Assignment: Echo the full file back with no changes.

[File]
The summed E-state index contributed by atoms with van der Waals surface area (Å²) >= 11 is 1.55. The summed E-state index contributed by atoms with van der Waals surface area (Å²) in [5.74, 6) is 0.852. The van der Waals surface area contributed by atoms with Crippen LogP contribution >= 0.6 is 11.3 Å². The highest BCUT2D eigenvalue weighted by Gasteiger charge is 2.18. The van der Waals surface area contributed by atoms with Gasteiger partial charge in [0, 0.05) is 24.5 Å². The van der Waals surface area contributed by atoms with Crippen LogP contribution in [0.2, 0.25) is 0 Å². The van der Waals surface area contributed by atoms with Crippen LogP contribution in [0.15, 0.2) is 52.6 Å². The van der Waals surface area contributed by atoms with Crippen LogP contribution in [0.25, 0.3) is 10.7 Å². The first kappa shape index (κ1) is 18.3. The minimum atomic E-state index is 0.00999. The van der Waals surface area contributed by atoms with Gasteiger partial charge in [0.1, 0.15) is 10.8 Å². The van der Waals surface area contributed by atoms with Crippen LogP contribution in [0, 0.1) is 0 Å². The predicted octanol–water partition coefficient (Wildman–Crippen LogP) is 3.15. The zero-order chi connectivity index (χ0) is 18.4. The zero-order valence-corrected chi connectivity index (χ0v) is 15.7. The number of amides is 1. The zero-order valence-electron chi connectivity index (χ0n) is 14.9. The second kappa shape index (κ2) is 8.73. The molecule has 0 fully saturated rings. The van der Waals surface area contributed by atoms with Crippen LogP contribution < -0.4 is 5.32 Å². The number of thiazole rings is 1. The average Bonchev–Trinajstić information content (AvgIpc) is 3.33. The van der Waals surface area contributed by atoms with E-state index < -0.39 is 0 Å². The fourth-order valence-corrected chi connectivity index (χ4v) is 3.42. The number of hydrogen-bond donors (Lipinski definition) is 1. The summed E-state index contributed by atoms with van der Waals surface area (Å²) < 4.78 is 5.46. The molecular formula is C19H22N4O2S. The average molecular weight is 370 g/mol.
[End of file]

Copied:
The summed E-state index contributed by atoms with van der Waals surface area (Å²) >= 11 is 1.55. The summed E-state index contributed by atoms with van der Waals surface area (Å²) in [5.74, 6) is 0.852. The van der Waals surface area contributed by atoms with Crippen LogP contribution >= 0.6 is 11.3 Å². The highest BCUT2D eigenvalue weighted by Gasteiger charge is 2.18. The van der Waals surface area contributed by atoms with Gasteiger partial charge in [0, 0.05) is 24.5 Å². The van der Waals surface area contributed by atoms with Crippen LogP contribution in [0.2, 0.25) is 0 Å². The van der Waals surface area contributed by atoms with Crippen LogP contribution in [0.15, 0.2) is 52.6 Å². The van der Waals surface area contributed by atoms with Crippen LogP contribution in [0.25, 0.3) is 10.7 Å². The first kappa shape index (κ1) is 18.3. The minimum atomic E-state index is 0.00999. The van der Waals surface area contributed by atoms with Gasteiger partial charge in [0.1, 0.15) is 10.8 Å². The van der Waals surface area contributed by atoms with Crippen LogP contribution in [0, 0.1) is 0 Å². The predicted octanol–water partition coefficient (Wildman–Crippen LogP) is 3.15. The zero-order chi connectivity index (χ0) is 18.4. The zero-order valence-corrected chi connectivity index (χ0v) is 15.7. The number of amides is 1. The zero-order valence-electron chi connectivity index (χ0n) is 14.9. The second kappa shape index (κ2) is 8.73. The molecule has 0 fully saturated rings. The van der Waals surface area contributed by atoms with Crippen LogP contribution < -0.4 is 5.32 Å². The number of thiazole rings is 1. The average Bonchev–Trinajstić information content (AvgIpc) is 3.33. The van der Waals surface area contributed by atoms with E-state index < -0.39 is 0 Å². The fourth-order valence-corrected chi connectivity index (χ4v) is 3.42. The number of hydrogen-bond donors (Lipinski definition) is 1. The summed E-state index contributed by atoms with van der Waals surface area (Å²) < 4.78 is 5.46. The molecular formula is C19H22N4O2S. The average molecular weight is 370 g/mol.